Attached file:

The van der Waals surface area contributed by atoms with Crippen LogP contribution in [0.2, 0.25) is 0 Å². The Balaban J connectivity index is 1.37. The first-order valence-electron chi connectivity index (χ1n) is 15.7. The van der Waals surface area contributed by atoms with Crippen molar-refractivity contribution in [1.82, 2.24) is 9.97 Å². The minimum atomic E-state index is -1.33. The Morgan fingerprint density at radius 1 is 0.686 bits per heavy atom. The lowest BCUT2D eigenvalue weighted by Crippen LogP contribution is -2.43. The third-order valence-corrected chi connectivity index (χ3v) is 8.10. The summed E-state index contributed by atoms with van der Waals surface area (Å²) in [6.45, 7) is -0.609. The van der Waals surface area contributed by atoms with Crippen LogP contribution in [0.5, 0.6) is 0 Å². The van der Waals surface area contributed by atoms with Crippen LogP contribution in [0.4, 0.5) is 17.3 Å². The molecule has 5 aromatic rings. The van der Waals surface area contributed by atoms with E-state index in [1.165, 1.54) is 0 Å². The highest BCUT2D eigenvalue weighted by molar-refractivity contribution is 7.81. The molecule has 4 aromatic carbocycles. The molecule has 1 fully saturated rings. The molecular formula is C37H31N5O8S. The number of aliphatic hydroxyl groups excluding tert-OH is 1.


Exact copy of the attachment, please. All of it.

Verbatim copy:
The van der Waals surface area contributed by atoms with Crippen LogP contribution in [0.2, 0.25) is 0 Å². The Balaban J connectivity index is 1.37. The first-order valence-electron chi connectivity index (χ1n) is 15.7. The van der Waals surface area contributed by atoms with Crippen molar-refractivity contribution in [1.82, 2.24) is 9.97 Å². The minimum atomic E-state index is -1.33. The Morgan fingerprint density at radius 1 is 0.686 bits per heavy atom. The lowest BCUT2D eigenvalue weighted by Crippen LogP contribution is -2.43. The third-order valence-corrected chi connectivity index (χ3v) is 8.10. The summed E-state index contributed by atoms with van der Waals surface area (Å²) in [6.45, 7) is -0.609. The van der Waals surface area contributed by atoms with Crippen LogP contribution in [0.5, 0.6) is 0 Å². The van der Waals surface area contributed by atoms with Crippen LogP contribution in [0.4, 0.5) is 17.3 Å². The molecule has 5 aromatic rings. The van der Waals surface area contributed by atoms with E-state index in [1.165, 1.54) is 0 Å². The highest BCUT2D eigenvalue weighted by molar-refractivity contribution is 7.81. The molecule has 4 aromatic carbocycles. The molecule has 1 fully saturated rings. The molecular formula is C37H31N5O8S. The number of aliphatic hydroxyl groups excluding tert-OH is 1.